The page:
FREDERICK EVELYN LIARDET
FORESHORE AND POINT ORMOND, RED BLUFF, 1862
St. Kilda is a bayside suburb of Melbourne, situated three kilometres south of the centre of Melbourne and stands on the north east coastline of Port Phillip Bay.
St. Kilda was originally named 'Euroyroke', an Aboriginal term meaning 'stone used for sharpening knives and spear heads'. Later the area was called Green Knoll and when Thomas H. Nutt first surveyed the town site in early 1842, the settlement was known as Fareham, after the English beach resort near Portsmouth. Eventually, Superintendent Lonsdale named the area St. Kilda after the yacht 'Lady of St. Kilda', that took its name from an island in the Hebrides. 'Lady of St. Kilda' belonged to Colonel Acland.
Yachting has always been an enjoyable pastime in this part of Port Phillip Bay, and Liardet depicts a large yacht sailing in the bay in this early watercolour. The watercolour also shows many of the other social activities that happened in St. Kilda at this time.
There are men fishing, hauling in a large seine net. There is a couple seated on a park bench watching the fishermen, while others go for a stroll along the beach. Others still are shown on the rise to the left, where there are soldiers and a variety of horse drawn vehicles.
The Woiwurung Aborigines are thought to have occupied the area before European settlement, and in this watercolour an Aborigine is shown on the beach demonstrating to the onlookers, how to throw a boomerang.
Liardet provides with a view towards the east, with the Red Bluff of Point Ormond to the south east clearly visible in the far right distance. Stationed atop the bluff is a tripod navigation marker.
Around 1888, Girolamo Nerli also painted the Red Bluff, Point Ormond, however his work, although from the same angle, was painted from much closer to the bluff.
Point Ormond, which was in the past also known as Red Bluff, was named after Captain Ormond of the sailing ship 'Glen Huntly". In April 1840, Captain Ormond landed at the point, rather than any closer to Melbourne, a group of typhus-infected migrants.
Point Ormond is in the suburb of Elwood, which was named after the English poet and historian, Thomas Ellwood, who was a close and devoted friend of blind poet, John Milton. Nearby Glen Huntly, adopted its name from Captain Ormond's sailing ship.
In Liardet's watercolour, the pier and baths are depicted beyond the fishermen and the fluttering red flag at the entrance of the baths, indicated that the baths were now available to gentlemen bathers. A white flag would welcome ladies.
By the 1890's, St. Kilda was said to have one of the finest esplanades in Australia, where 'either a first class bath in the sea or a bracing walk towards the Red Bluff awaits'. Although St. Kilda was not proclaimed a city until 2 December 1890, it was made a town in 1861, the year before this watercolour was produced.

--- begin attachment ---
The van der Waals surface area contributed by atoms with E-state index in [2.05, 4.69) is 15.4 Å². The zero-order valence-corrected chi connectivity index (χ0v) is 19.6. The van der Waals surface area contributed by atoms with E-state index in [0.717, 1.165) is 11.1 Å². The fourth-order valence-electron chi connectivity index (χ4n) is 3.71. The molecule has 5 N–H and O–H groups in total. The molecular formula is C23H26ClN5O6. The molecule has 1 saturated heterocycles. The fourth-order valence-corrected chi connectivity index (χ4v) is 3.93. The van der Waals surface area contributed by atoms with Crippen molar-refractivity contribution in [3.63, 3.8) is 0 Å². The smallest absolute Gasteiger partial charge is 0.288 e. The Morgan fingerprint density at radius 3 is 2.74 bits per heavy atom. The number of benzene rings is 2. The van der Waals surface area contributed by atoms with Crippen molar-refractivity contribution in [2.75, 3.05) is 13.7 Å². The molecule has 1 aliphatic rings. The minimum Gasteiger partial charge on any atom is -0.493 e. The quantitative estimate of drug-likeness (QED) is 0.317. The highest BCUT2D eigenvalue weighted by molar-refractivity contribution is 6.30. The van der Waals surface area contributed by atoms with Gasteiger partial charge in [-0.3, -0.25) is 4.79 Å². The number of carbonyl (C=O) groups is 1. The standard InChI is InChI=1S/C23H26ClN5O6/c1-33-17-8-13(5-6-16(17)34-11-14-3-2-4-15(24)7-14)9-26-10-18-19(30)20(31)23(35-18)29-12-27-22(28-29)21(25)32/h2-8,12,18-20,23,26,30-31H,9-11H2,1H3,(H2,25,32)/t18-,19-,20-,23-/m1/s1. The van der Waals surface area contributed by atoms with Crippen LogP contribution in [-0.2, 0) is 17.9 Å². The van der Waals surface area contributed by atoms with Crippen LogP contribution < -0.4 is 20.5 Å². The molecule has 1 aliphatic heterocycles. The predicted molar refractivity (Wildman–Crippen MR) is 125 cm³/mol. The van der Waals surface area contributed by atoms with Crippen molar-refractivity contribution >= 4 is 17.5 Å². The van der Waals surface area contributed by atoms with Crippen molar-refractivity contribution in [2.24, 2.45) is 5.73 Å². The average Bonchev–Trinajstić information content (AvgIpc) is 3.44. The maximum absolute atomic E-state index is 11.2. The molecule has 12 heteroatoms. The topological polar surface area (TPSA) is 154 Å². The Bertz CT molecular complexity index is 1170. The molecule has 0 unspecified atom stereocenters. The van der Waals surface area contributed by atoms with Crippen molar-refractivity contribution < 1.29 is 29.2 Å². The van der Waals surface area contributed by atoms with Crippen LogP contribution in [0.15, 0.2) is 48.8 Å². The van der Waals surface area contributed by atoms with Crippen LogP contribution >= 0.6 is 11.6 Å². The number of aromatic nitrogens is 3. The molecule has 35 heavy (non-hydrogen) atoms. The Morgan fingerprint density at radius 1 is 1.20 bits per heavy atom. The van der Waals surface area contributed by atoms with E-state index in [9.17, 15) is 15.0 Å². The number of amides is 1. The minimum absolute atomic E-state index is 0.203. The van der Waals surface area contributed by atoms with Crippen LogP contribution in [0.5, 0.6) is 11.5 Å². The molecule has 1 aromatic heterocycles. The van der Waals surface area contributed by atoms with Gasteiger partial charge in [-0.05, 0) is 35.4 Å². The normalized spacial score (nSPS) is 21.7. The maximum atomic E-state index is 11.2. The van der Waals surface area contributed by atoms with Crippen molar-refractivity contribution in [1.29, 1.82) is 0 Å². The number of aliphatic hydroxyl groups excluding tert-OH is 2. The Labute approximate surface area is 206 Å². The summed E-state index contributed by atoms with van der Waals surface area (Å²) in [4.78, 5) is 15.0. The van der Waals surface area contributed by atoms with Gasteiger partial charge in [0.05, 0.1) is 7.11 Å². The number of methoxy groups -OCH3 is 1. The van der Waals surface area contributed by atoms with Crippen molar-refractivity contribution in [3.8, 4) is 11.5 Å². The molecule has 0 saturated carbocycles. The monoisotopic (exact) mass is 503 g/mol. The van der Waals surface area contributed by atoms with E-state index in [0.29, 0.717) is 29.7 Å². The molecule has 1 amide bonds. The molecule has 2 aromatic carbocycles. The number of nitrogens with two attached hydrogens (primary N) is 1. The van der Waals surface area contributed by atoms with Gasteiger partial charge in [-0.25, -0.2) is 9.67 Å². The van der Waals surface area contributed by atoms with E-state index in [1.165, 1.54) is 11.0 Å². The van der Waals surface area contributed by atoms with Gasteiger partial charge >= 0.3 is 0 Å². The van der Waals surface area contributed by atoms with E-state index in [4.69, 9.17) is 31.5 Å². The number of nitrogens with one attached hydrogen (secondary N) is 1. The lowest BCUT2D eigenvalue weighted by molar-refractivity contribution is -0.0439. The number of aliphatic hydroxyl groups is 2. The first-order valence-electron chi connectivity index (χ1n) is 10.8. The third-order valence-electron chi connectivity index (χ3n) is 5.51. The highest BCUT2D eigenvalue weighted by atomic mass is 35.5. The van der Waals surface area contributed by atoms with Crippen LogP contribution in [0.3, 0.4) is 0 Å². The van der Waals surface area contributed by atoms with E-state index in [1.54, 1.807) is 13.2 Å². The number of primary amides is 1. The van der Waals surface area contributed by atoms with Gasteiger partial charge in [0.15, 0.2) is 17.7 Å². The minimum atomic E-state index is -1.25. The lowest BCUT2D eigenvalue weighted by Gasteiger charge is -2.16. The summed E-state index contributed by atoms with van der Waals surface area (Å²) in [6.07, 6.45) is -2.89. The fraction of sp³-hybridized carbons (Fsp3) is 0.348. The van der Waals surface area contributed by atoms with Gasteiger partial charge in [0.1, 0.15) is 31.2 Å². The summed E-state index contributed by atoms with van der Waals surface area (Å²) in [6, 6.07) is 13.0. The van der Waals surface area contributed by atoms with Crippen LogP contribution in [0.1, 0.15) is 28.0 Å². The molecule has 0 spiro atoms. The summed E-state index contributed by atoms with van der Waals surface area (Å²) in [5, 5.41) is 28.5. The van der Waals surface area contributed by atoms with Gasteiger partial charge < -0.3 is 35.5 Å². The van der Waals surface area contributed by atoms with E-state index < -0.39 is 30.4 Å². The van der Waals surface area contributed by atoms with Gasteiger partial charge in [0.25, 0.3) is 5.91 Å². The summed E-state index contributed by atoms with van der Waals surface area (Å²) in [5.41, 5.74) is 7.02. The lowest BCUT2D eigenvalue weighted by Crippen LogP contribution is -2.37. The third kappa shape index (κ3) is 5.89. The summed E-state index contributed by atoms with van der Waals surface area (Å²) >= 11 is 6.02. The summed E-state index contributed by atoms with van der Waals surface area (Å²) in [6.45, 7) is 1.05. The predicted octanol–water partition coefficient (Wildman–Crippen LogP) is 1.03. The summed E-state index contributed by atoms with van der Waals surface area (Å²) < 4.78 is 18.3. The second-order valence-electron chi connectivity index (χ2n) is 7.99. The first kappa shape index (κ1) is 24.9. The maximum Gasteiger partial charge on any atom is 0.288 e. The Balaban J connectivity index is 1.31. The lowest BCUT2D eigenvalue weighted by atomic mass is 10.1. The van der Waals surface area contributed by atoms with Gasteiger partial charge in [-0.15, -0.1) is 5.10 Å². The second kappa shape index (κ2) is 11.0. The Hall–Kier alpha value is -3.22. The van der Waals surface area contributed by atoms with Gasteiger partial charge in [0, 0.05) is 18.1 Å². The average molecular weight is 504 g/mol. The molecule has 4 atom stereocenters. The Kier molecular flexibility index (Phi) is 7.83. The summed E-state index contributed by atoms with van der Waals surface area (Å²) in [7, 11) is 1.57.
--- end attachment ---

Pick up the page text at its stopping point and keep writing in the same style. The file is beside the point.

By 1862 there was already substantial development in St. Kilda. The Village Belle Hotel was first licensed in 1855, the property 'Oberwyl', former home of John De Silva, was opened in 1856, and the Blessington Street Gardens were opened in 1859.
Liardet has managed to depict a number of the outstanding buildings of the area, including in the centre, inland from Red Bluff, the Elsternwick Hotel that was built in 1854. Elsternwick derived its name from the overlander, Charles Hotson Ebden, who named his house, 'Elster', the German for 'magpie'. During the 1850's, the creek nearby his house became known as Elster Creek, and later when a village, or wick, developed in the vicinity of the creek, the area became known as Elsternwick.
W.F.E. Liardet, watercolourist, hotel-keeper and military officer was born in Chelsea, London on 17 July 1799. In 1821, he married his cousin, Carolina Frederica Liardet, and by 1839, when the family sailed for Sydney aboard the 'William Metcalfe' Carolina had given birth to eleven children, of whom nine had survived infancy.
On the way to Sydney, the ship spent three weeks in Hobson's Bay, Victoria, and Liardet decided to settle there. He purchased a whale boat and began a business carrying mail ashore from ships. In August 1840, he started running a mail cart to and from Melbourne three times a day, and in October 1840 opened the Brighton Pier Hotel and began a passenger coach service to Melbourne.
Later, in 1874 he produced a watercolour of 'Liardet's Beach and Hotel in their Heyday' - in 1840. By 1862, Liardet would have been very familiar with this view of St. Kilda. In 1864, he published another bay scene, this time a lithographic 'View of the North Shore of the Port of Melbourne' which he dedicated to Governor, Sir Henry Barkly.
Soon after he left Australia and spent much of the next ten years living in New Zealand. He returned to Melbourne in 1874, and in 1875 painted forty scenes of early Melbourne.
He travelled to New Zealand in 1877, and died at Vogeltown, Wellington on 21 March 1878.
Another early view along the coast of St. Kilda is 'Coast scene, St. Kilda', painted by Thomas Clark in 1857.
Left: Arthur Streeton
- Above Us The Great Grave Sky, 1890